Ketanji Brown Jackson's Supreme Court confirmation highlights the importance of diversity among judges
MILWAUKEE (CBS 58) --- Judge Ketanji Brown Jackson will be the first Black woman to ever serve on the U.S. Supreme Court. In a historic day for the U.S. justice system, the Senate voted to confirm Judge Jackson as the 116th Supreme Court Justice.
"Frankly something I never thought that I would see in my lifetime," said Judge Valarie Hill, Milwaukee Municipal Court Branch 1 judge.
Judge Hill has been on the bench since 2004. She's the third Black woman to become a judge in Wisconsin and part of a list of trailblazers like Judge Vel Phillips and Judge Maxine White.
"It's important to have diversity on every court because the things that effect our day to day lives happen in court rooms," she said.
Judge Hill says seeing Judge Jackson break such a historic barrier is a reminder of why diversity in justice is so important. "There are so many things that happen that are driven by decisions in the court that the value of having diversity in opinion cannot be overstated. It is something that is a must. It's a way for everyone who lives in this country to have someone consider who they are," she said.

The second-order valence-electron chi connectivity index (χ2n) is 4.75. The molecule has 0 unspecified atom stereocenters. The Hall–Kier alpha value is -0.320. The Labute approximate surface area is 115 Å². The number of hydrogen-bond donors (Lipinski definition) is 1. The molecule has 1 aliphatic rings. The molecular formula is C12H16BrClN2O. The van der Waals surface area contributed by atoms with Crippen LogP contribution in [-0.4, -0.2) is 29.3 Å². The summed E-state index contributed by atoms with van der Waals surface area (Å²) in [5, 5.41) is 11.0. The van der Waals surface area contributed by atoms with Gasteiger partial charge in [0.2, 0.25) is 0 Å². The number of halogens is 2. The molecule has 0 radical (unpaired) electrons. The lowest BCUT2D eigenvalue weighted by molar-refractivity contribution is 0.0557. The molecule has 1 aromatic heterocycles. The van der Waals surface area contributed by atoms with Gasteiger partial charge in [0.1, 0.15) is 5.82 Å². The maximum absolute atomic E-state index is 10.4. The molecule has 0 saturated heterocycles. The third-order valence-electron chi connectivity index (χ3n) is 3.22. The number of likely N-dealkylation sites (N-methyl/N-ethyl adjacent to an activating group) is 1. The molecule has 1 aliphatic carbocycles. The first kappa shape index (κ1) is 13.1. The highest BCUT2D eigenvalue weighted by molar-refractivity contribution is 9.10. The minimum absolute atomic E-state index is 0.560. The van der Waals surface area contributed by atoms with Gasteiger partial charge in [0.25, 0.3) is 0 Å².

Judge Brown's confirmation came down to a 53 to 47 vote. All Senate Democrats including Wisconsin Senator Tammy Baldwin voted in favor of Jackson's confirmation. They were joined by three Republicans.
Wisconsin's Democratic Party says the historic confirmation means positive change for the country. "It means that the U.S. Supreme Court is less likely to make some of the historic errors like it made in times previous when the court was entirely composed of white men. This is critical for the pursuit of justice," said Ben Wikler, Democratic Party of Wisconsin Chair.
Wisconsin's Republican Senator Ron Johnson voted "no" on confirming Judge Jackson, citing his thoughts from confirmation hearings. " Judge Jackson is constrained in answering questions regarding issues that might come before the court," said Sen. Johnson in a statement. Senator Johnson went on to say he sincerely hopes she proves him wrong.
Regardless of the politics involved, Judge Hill says the confirmation means so much for the next generation of little girls who want careers in law and justice. She says this piece of history shines a light on why representation matters.
"You can never be what you don't see. You can't imagine that so the ability to dream about it is what is important," said Judge Hill.
Judge Jackson graduated from Harvard Law School in 1996 and has served eight years as a federal trial judge. Prior to that she was a public defender. She'll be officially sworn in this summer